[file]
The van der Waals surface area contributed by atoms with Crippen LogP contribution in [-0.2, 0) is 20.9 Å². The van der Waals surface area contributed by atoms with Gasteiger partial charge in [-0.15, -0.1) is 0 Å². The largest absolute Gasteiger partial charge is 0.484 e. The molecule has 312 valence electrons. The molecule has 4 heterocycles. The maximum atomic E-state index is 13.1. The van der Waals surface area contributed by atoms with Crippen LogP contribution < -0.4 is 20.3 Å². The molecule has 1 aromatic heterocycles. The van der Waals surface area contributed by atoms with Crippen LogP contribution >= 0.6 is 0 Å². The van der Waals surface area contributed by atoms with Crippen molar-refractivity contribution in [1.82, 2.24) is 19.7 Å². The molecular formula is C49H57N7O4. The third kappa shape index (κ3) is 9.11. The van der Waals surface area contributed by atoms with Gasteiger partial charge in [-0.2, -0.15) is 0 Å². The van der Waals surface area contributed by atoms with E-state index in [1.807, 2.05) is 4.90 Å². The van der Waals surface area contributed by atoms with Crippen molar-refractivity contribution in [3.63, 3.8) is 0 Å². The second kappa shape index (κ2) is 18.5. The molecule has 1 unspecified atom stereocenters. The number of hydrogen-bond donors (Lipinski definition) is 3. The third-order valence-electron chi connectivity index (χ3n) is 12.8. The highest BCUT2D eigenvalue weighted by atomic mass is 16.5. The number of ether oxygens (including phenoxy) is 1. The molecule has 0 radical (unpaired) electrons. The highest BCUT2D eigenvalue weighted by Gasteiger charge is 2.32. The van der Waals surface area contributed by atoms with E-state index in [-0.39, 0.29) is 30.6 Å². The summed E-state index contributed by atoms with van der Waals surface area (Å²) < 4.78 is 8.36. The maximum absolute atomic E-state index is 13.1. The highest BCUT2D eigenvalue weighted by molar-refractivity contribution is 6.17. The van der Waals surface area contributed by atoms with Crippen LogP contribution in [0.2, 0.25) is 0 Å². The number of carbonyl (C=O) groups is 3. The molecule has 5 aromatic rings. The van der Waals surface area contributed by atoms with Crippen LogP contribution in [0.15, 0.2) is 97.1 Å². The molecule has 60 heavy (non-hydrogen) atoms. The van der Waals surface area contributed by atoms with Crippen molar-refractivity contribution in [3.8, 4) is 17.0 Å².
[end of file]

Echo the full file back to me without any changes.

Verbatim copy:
The van der Waals surface area contributed by atoms with Crippen LogP contribution in [-0.2, 0) is 20.9 Å². The van der Waals surface area contributed by atoms with Gasteiger partial charge in [-0.15, -0.1) is 0 Å². The largest absolute Gasteiger partial charge is 0.484 e. The molecule has 312 valence electrons. The molecule has 4 heterocycles. The maximum atomic E-state index is 13.1. The van der Waals surface area contributed by atoms with Crippen LogP contribution < -0.4 is 20.3 Å². The molecule has 1 aromatic heterocycles. The van der Waals surface area contributed by atoms with Crippen LogP contribution >= 0.6 is 0 Å². The van der Waals surface area contributed by atoms with Crippen molar-refractivity contribution in [1.82, 2.24) is 19.7 Å². The molecular formula is C49H57N7O4. The third kappa shape index (κ3) is 9.11. The van der Waals surface area contributed by atoms with Gasteiger partial charge in [-0.2, -0.15) is 0 Å². The van der Waals surface area contributed by atoms with E-state index in [1.807, 2.05) is 4.90 Å². The van der Waals surface area contributed by atoms with Crippen molar-refractivity contribution in [3.63, 3.8) is 0 Å². The second kappa shape index (κ2) is 18.5. The molecule has 1 unspecified atom stereocenters. The number of hydrogen-bond donors (Lipinski definition) is 3. The third-order valence-electron chi connectivity index (χ3n) is 12.8. The highest BCUT2D eigenvalue weighted by atomic mass is 16.5. The number of ether oxygens (including phenoxy) is 1. The molecule has 0 radical (unpaired) electrons. The highest BCUT2D eigenvalue weighted by Gasteiger charge is 2.32. The van der Waals surface area contributed by atoms with E-state index in [-0.39, 0.29) is 30.6 Å². The summed E-state index contributed by atoms with van der Waals surface area (Å²) < 4.78 is 8.36. The maximum absolute atomic E-state index is 13.1. The highest BCUT2D eigenvalue weighted by molar-refractivity contribution is 6.17. The van der Waals surface area contributed by atoms with Crippen LogP contribution in [0.2, 0.25) is 0 Å². The number of carbonyl (C=O) groups is 3. The molecule has 5 aromatic rings. The van der Waals surface area contributed by atoms with Crippen LogP contribution in [0.15, 0.2) is 97.1 Å². The molecule has 60 heavy (non-hydrogen) atoms. The van der Waals surface area contributed by atoms with Crippen molar-refractivity contribution in [3.8, 4) is 17.0 Å².